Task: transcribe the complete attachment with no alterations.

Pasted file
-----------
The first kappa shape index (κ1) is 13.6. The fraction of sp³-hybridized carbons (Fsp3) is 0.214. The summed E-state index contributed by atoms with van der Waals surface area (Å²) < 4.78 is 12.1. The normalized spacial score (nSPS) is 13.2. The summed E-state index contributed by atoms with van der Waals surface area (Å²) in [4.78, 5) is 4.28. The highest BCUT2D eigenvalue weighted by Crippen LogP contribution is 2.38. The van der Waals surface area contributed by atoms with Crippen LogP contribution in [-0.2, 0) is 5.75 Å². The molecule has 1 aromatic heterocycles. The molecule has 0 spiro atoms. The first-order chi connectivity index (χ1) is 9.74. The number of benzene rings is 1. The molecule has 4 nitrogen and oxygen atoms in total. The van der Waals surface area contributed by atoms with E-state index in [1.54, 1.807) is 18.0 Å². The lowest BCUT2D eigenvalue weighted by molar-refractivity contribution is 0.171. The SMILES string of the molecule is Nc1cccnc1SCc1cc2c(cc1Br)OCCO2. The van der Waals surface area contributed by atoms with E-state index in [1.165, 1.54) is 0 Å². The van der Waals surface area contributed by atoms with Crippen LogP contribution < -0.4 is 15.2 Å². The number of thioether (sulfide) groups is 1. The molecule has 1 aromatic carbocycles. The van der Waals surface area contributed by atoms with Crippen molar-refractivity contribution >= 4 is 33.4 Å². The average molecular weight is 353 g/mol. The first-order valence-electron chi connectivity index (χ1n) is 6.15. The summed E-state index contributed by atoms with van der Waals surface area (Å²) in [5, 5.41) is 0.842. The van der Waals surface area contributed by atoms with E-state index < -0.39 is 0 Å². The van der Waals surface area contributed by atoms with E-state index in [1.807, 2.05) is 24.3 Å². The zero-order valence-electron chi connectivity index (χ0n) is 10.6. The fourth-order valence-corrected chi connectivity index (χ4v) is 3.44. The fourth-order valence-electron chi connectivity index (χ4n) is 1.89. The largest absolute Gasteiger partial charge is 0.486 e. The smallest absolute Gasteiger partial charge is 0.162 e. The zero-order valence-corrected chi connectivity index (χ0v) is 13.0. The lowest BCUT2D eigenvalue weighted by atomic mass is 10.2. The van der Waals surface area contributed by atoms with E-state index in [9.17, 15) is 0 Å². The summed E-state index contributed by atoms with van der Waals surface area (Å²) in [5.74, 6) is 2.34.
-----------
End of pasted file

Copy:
The first kappa shape index (κ1) is 13.6. The fraction of sp³-hybridized carbons (Fsp3) is 0.214. The summed E-state index contributed by atoms with van der Waals surface area (Å²) < 4.78 is 12.1. The normalized spacial score (nSPS) is 13.2. The summed E-state index contributed by atoms with van der Waals surface area (Å²) in [4.78, 5) is 4.28. The highest BCUT2D eigenvalue weighted by Crippen LogP contribution is 2.38. The van der Waals surface area contributed by atoms with Crippen LogP contribution in [-0.2, 0) is 5.75 Å². The molecule has 1 aromatic heterocycles. The molecule has 0 spiro atoms. The first-order chi connectivity index (χ1) is 9.74. The number of benzene rings is 1. The molecule has 4 nitrogen and oxygen atoms in total. The van der Waals surface area contributed by atoms with E-state index in [1.54, 1.807) is 18.0 Å². The lowest BCUT2D eigenvalue weighted by molar-refractivity contribution is 0.171. The SMILES string of the molecule is Nc1cccnc1SCc1cc2c(cc1Br)OCCO2. The van der Waals surface area contributed by atoms with E-state index in [1.165, 1.54) is 0 Å². The van der Waals surface area contributed by atoms with Crippen LogP contribution < -0.4 is 15.2 Å². The number of thioether (sulfide) groups is 1. The molecule has 1 aromatic carbocycles. The van der Waals surface area contributed by atoms with Crippen molar-refractivity contribution >= 4 is 33.4 Å². The average molecular weight is 353 g/mol. The first-order valence-electron chi connectivity index (χ1n) is 6.15. The summed E-state index contributed by atoms with van der Waals surface area (Å²) in [5, 5.41) is 0.842. The van der Waals surface area contributed by atoms with E-state index < -0.39 is 0 Å². The van der Waals surface area contributed by atoms with E-state index in [1.807, 2.05) is 24.3 Å². The zero-order valence-electron chi connectivity index (χ0n) is 10.6. The fourth-order valence-corrected chi connectivity index (χ4v) is 3.44. The fourth-order valence-electron chi connectivity index (χ4n) is 1.89. The largest absolute Gasteiger partial charge is 0.486 e. The smallest absolute Gasteiger partial charge is 0.162 e. The zero-order valence-corrected chi connectivity index (χ0v) is 13.0. The lowest BCUT2D eigenvalue weighted by atomic mass is 10.2. The van der Waals surface area contributed by atoms with E-state index in [9.17, 15) is 0 Å². The summed E-state index contributed by atoms with van der Waals surface area (Å²) in [5.74, 6) is 2.34.